Wednesday, July 24, 2019

to all the desks I've loved before...

When I was a child, I badly wanted a desk.  For a long time, there was only one in the house that belonged to my father--a midcentury cheapie that instead of drawers, had side cabinets guarded by roll top panels. It lived first in the upstairs attic space until my bedroom moved there, and later in the basement.  My dad hoarded paper like you wouldn't believe, so the surface was usually not visible, but mostly I dreamed of a time when I would have such a desk--a place to read and write and color.  To play school,  which was also a favorite thing--teacher's desks being a similar magical space filled with red pens and star stickers.

When I was 9, we lived briefly in the trailer of a great uncle, the room I squatted in having a huge desk with drawers that had been too large for him to move, and which thus transferred to the new owners.  It was summer and school long out, but I would pull the chair up to it and pretend to study. I kept a pair of scissors found in it's copious drawers for years engraved with my cousin-by-marriage's name, which was the same as mine except with an "i". When we moved into a new house, eventually I inherited my father's desk, by then, the doors broken completely, but I quickly painted it white and covered it in magazine clippings under tape and it served me well for quite a few years--through junior high and into highschool.  Eventually, it fell apart, and I traded it for  a huge board propped in the corner on a pet kennel we kept the new kittens in. It wobbled, and would fall off if I leaned to heavily, but I loved the space.  I made college plans, and wrote essays for Seventeen magazine on changing the world. Penned environmental editorials for the paper and begrudgingly did math homework perched on a metal work stool I'd lifted from the basement.  My dorm room at UNCW had the perfect tiny wood desk, my first with actual drawers I had very things to put in it, but I wrote a lot on the floor, my electric typewriter on my knees.

When I left North Carolina and came back to the midwest, I carried my "desk" portably with me--to the living room coffee table where I'd sit on the floor.  The dining room table in front of the a/c.  Outside to the deck, where I's spend time writing horrible poems and making plans to submit them.  By desk, it was mostly a big envelope box full of writing magazines and typed drafts, banged out on the typewriter. In those years, my aunt had soon brought me a proper desk with a bookshelf upper, and every semester, I would line my textbooks & other reading materials in the top cove. Tucked my hilighters and post-its in the drawers.  I moved it so many times into various corners of the room, eventually the particle board fell apart, but by then, I had moved on to grad school, and my uneven little wood table in my Lincoln Park apartment.  It too had a busted leg, so for two years it wobbled as I began to write the first poems that actually were any good. The apartment was so small, I could sit at the table and reach not only the fridge, but most of the other furniture in the apartment.  Lacking an extension cord, most of my typeing was done a few feet away on the floor in front of the futon on a Brother wordprocessor .  I moved back to Rockford briefly, and didn't have a proper worktable until I moved back to the city--a newer pedestal table that also wobbled due to construction, on which I spent a couple years at until I could afford a new dining room set, which then spent years covered in laptops, art supplies, chapbook innards, and more until I moved a lot of it into the studio. . About a decade ago, I moved to writing at a wooden vanity table in the living room --big enough for a laptop and notebook, but not so big I overclutter it with piles of books and abandoned cups of tea. (I've written about this space at length here ...)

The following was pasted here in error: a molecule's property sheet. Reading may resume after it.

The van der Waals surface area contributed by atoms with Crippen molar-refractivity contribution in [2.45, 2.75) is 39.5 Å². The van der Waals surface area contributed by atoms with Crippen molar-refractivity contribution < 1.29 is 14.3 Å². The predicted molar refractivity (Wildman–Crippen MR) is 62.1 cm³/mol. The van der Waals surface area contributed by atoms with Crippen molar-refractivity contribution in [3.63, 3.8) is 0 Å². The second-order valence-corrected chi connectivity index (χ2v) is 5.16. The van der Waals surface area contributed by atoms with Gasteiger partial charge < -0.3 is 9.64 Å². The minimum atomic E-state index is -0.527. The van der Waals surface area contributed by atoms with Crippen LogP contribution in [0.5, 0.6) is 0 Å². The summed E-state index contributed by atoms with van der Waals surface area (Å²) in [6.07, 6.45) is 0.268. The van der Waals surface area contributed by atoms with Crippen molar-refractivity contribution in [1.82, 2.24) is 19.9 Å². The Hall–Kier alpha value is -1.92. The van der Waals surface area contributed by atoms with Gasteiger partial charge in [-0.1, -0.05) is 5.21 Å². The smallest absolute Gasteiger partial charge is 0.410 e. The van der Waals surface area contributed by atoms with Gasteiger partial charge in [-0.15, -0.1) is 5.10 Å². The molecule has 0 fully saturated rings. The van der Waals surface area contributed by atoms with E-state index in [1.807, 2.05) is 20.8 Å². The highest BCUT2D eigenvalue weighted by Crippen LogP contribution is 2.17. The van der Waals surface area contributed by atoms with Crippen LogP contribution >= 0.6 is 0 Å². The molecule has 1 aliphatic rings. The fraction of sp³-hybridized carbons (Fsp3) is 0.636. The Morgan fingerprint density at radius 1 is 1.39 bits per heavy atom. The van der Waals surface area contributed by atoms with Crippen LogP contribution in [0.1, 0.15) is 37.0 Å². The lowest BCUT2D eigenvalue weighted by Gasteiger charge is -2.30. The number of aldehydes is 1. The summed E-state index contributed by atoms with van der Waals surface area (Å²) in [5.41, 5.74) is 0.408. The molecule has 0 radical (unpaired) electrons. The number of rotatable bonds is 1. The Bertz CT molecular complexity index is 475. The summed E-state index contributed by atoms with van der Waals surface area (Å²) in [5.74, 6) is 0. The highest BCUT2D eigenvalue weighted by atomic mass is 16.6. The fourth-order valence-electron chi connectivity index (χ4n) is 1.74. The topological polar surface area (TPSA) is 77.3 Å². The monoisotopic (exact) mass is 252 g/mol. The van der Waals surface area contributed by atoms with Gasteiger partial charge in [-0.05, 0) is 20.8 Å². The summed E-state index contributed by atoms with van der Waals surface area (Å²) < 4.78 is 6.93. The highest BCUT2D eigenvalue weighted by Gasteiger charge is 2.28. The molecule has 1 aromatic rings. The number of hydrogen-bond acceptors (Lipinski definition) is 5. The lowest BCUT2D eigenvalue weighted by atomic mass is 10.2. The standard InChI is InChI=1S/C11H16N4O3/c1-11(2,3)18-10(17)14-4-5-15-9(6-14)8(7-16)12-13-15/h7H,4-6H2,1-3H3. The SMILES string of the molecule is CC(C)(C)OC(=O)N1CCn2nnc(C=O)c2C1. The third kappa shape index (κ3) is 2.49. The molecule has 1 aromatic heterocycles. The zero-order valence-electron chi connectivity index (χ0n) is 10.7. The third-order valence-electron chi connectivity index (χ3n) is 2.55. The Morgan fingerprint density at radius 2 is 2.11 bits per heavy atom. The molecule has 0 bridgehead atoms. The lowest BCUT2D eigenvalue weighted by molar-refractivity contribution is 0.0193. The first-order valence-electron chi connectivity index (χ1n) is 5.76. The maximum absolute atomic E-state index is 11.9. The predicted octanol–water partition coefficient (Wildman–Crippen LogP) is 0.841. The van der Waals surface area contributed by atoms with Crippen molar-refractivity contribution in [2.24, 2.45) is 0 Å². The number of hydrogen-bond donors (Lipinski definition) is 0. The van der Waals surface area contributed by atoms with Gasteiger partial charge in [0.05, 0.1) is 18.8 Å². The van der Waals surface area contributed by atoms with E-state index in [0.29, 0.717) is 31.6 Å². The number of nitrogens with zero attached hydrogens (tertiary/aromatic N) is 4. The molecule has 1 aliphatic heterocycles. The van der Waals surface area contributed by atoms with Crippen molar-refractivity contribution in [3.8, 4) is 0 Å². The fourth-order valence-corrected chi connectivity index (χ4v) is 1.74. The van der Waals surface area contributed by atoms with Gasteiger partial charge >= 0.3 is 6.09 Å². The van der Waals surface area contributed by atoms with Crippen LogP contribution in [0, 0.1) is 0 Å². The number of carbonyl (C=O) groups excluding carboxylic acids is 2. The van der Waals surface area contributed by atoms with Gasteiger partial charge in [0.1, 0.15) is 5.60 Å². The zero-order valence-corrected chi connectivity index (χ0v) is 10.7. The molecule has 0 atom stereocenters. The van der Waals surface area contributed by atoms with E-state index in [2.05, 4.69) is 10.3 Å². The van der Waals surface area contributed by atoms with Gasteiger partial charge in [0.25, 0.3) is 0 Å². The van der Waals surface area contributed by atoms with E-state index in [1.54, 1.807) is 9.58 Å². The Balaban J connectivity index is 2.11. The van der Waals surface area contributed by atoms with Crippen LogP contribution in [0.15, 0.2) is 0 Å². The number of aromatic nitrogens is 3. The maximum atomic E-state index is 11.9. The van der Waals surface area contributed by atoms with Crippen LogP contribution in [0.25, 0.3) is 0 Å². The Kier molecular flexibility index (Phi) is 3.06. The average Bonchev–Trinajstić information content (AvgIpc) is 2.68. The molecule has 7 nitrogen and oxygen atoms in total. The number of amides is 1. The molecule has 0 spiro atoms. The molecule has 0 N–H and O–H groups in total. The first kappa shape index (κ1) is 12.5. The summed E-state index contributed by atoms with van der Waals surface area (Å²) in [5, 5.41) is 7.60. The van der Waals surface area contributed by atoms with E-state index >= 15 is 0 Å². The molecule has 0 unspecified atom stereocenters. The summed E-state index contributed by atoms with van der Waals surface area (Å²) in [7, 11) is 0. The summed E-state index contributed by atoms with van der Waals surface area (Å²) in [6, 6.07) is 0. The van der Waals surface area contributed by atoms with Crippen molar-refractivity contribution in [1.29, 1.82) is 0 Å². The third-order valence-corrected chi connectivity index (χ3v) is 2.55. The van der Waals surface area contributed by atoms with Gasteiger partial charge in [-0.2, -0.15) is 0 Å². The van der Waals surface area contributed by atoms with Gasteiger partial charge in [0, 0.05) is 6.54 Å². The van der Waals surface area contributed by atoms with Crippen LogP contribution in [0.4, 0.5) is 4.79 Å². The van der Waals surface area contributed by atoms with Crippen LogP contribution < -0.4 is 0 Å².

My dayjob desks have always had a transient feel--even if I've been at them for a long time. My desk in the elementary school was not so much a desk as a table with a computer and barcode scanner. (there was an old school teacher's desk nearby, but mostly I used it for a book displays and a surface to sort incoming materials.) My desk in the library now is surely from the 70's-- broken beige drawers (which I've covered over the years in stickers) and a faux wood laminate top. Mostly it houses inside it a couple decades worth of hoarded discard materials I eventually plan to make into art. Also, dozens of chopsticks and soy sauce packets from delivery lunches. I actually used to do a lot of writing in the evenings on the library circulation desk, a big blue formica topped behemoth.

Other desks have been, in fact, transitory.  When I was in college , my favorite place to work were a slate of study carrels that faced a brick wall. I would leave place markers there even when I left for class to stake out the spot.  A sweater.  A notebook.  A stack of books.  They were more cubicle than carrel, and I grabbed one whenever I could.  I did revisions on my first book at a cafe in a downtown Barnes & Noble. Wrote poems between my MFA classes at a counter at Corner Bakery down the street.  When I'm visiting my dad, I sometimes write at that same dining room table I wrote at decades ago.

No comments: